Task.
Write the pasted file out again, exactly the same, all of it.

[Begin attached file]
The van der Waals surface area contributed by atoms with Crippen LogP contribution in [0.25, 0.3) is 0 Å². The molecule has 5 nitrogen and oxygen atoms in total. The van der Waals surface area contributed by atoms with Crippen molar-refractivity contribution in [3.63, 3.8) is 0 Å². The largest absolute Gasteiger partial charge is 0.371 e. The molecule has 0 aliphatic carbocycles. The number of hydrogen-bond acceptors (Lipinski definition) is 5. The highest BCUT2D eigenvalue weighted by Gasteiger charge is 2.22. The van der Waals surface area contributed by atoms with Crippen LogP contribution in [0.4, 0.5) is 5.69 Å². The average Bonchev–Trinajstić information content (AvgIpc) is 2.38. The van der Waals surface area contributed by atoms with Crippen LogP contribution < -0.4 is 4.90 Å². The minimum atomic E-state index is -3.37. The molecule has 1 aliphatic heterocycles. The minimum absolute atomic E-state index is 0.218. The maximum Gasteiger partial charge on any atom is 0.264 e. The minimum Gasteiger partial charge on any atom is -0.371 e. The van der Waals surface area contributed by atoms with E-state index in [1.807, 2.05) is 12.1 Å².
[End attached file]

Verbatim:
The van der Waals surface area contributed by atoms with Crippen LogP contribution in [0.25, 0.3) is 0 Å². The molecule has 5 nitrogen and oxygen atoms in total. The van der Waals surface area contributed by atoms with Crippen molar-refractivity contribution in [3.63, 3.8) is 0 Å². The largest absolute Gasteiger partial charge is 0.371 e. The molecule has 0 aliphatic carbocycles. The number of hydrogen-bond acceptors (Lipinski definition) is 5. The highest BCUT2D eigenvalue weighted by Gasteiger charge is 2.22. The van der Waals surface area contributed by atoms with Crippen LogP contribution in [0.4, 0.5) is 5.69 Å². The average Bonchev–Trinajstić information content (AvgIpc) is 2.38. The van der Waals surface area contributed by atoms with Crippen LogP contribution < -0.4 is 4.90 Å². The minimum atomic E-state index is -3.37. The molecule has 1 aliphatic heterocycles. The minimum absolute atomic E-state index is 0.218. The maximum Gasteiger partial charge on any atom is 0.264 e. The minimum Gasteiger partial charge on any atom is -0.371 e. The van der Waals surface area contributed by atoms with E-state index in [1.807, 2.05) is 12.1 Å².